Engineered Structured Sorbents for the Adsorption of Carbon Dioxide and Water Vapor from Manned Spacecraft Atmospheres: Applications and Modeling 2007/2008 2008-01-2094
In NASA's Vision for Space Exploration, humans will once again travel beyond the confines of earth's gravity, this time to remain there for extended periods. These forays will place unprecedented demands on launch systems. They must not only blast out of earth's gravity well as during the Apollo moon missions, but also launch the supplies needed to sustain a larger crew over much longer periods. Thus all spacecraft systems, including those for the separation of metabolic carbon dioxide and water from a crewed vehicle, must be minimized with respect to mass, power, and volume. Emphasis is also placed on system robustness both to minimize replacement parts and ensure crew safety when a quick return to earth is not possible.
This paper describes efforts to improve on typical packed beds of sorbent pellets by making use of structured sorbents and alternate bed configurations to improve system efficiency and reliability. The development efforts described offer a complimentary approach combining testing of subscale systems and multiphysics computer simulations to characterize the regenerative heating substrates and evaluation of engineered structured sorbent geometries. Mass transfer, heat transfer, and fluid dynamics are included in the transient simulations.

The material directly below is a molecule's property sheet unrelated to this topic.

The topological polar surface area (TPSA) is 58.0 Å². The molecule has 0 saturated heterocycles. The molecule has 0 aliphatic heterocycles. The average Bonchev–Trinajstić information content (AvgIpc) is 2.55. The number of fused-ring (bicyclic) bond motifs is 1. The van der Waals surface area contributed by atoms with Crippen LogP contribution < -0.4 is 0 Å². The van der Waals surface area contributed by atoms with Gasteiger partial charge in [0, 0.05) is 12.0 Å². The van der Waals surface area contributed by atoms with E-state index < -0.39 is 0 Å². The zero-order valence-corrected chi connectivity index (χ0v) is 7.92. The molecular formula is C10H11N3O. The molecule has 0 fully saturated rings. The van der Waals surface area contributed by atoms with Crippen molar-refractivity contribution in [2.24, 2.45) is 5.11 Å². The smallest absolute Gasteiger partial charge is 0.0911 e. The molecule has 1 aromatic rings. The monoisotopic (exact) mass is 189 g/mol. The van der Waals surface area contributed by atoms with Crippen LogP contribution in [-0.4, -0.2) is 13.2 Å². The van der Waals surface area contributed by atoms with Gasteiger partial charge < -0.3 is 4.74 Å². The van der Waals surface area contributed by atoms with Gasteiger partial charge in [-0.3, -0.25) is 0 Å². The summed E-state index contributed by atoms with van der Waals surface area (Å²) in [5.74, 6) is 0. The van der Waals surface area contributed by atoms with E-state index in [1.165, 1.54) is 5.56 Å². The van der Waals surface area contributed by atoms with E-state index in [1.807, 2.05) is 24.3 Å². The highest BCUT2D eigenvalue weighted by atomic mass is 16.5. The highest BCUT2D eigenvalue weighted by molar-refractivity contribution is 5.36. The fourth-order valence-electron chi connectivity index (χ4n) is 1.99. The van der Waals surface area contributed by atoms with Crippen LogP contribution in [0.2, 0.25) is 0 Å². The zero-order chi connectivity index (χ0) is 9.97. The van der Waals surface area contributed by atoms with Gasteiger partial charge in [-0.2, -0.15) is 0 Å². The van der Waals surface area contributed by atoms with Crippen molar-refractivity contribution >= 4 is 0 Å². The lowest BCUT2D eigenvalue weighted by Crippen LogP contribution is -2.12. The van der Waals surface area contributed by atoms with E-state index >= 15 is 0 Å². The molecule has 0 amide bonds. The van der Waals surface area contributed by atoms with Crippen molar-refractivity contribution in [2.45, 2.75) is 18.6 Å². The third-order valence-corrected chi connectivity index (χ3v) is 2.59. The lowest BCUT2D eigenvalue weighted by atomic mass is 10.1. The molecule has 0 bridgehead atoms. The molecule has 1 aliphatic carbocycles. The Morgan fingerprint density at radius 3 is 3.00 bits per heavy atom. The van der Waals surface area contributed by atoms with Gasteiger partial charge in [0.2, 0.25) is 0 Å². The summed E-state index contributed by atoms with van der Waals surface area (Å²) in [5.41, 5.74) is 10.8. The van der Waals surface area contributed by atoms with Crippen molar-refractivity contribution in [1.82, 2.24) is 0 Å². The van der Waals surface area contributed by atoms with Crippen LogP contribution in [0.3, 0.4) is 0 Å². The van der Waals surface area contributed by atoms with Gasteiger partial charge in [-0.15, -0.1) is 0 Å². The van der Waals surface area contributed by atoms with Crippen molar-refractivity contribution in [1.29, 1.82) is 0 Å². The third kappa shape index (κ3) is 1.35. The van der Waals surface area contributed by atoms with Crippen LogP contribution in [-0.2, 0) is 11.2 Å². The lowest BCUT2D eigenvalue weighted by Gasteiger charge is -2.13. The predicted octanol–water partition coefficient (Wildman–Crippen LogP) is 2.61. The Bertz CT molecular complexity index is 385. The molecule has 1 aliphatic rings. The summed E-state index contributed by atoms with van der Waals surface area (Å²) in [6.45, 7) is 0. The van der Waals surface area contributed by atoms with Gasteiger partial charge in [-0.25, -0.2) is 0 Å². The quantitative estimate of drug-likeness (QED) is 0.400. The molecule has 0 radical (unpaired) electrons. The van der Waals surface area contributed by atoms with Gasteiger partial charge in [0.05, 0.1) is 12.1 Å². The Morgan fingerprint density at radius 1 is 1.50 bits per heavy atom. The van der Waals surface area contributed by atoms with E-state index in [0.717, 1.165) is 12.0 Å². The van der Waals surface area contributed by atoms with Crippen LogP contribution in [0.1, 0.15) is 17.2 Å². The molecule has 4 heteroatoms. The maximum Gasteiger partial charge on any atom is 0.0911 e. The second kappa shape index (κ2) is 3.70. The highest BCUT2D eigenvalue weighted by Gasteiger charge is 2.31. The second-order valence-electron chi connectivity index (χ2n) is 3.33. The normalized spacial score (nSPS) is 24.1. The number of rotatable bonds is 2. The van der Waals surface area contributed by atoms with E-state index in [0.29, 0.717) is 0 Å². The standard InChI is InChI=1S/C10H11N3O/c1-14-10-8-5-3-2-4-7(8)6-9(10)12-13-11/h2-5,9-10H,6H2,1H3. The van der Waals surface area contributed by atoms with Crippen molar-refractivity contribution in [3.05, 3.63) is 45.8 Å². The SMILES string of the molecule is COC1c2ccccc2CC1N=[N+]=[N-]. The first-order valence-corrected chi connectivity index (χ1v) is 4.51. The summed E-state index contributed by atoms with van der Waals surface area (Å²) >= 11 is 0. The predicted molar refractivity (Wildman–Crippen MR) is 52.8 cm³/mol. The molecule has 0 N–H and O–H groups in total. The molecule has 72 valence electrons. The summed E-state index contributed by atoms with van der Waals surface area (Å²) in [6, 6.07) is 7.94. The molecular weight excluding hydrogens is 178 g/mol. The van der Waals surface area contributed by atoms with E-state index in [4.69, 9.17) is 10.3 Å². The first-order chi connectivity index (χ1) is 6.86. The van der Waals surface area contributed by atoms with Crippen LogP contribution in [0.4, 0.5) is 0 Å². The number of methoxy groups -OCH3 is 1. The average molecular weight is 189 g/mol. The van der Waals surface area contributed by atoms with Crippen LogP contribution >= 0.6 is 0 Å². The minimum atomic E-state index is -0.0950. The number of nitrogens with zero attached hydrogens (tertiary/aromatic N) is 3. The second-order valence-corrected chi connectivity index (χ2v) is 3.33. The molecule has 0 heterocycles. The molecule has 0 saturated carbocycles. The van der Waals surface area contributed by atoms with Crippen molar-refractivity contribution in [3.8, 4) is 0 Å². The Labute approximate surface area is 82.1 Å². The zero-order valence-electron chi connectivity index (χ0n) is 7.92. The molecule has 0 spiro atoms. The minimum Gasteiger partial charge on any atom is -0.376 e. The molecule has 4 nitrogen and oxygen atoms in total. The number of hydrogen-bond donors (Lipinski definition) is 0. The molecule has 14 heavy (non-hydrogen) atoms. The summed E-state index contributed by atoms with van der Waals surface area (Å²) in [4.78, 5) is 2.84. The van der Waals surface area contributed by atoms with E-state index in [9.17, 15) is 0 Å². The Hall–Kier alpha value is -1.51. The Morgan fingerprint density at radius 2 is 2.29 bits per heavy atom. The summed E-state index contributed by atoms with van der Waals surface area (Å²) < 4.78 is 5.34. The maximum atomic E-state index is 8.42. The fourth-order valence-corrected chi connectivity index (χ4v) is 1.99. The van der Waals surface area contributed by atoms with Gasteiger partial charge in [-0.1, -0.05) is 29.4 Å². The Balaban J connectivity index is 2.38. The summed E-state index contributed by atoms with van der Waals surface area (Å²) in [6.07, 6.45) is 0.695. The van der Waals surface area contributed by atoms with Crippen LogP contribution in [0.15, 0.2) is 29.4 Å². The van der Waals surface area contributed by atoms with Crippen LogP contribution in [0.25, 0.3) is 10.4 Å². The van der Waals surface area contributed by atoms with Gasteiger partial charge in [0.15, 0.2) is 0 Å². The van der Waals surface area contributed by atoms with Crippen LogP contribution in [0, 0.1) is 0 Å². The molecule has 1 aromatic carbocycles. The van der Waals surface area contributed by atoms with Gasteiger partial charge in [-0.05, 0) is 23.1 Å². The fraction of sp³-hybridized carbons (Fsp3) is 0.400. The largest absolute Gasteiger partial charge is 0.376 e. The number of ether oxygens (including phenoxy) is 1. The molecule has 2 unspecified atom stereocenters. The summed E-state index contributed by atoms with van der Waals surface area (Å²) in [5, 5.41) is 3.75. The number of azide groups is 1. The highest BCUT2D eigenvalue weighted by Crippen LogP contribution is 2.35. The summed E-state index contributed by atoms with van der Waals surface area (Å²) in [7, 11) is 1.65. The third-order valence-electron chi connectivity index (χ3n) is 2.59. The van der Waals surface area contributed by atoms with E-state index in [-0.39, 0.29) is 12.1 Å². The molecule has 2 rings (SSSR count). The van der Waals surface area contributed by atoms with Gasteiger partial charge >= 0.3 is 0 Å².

Citation: Knox, J., Perry, J., and Howard, D., "Engineered Structured Sorbents for the Adsorption of Carbon Dioxide and Water Vapor from Manned Spacecraft Atmospheres: Applications and Modeling 2007/2008," SAE Technical Paper 2008-01-2094, 2008, https://doi.org/10.4271/2008-01-2094. Download Citation
James C. Knox, Jay L. Perry, David F. Howard
NASA, Marshall Space Flight Center, All Points Logistics, Inc
International Conference On Environmental Systems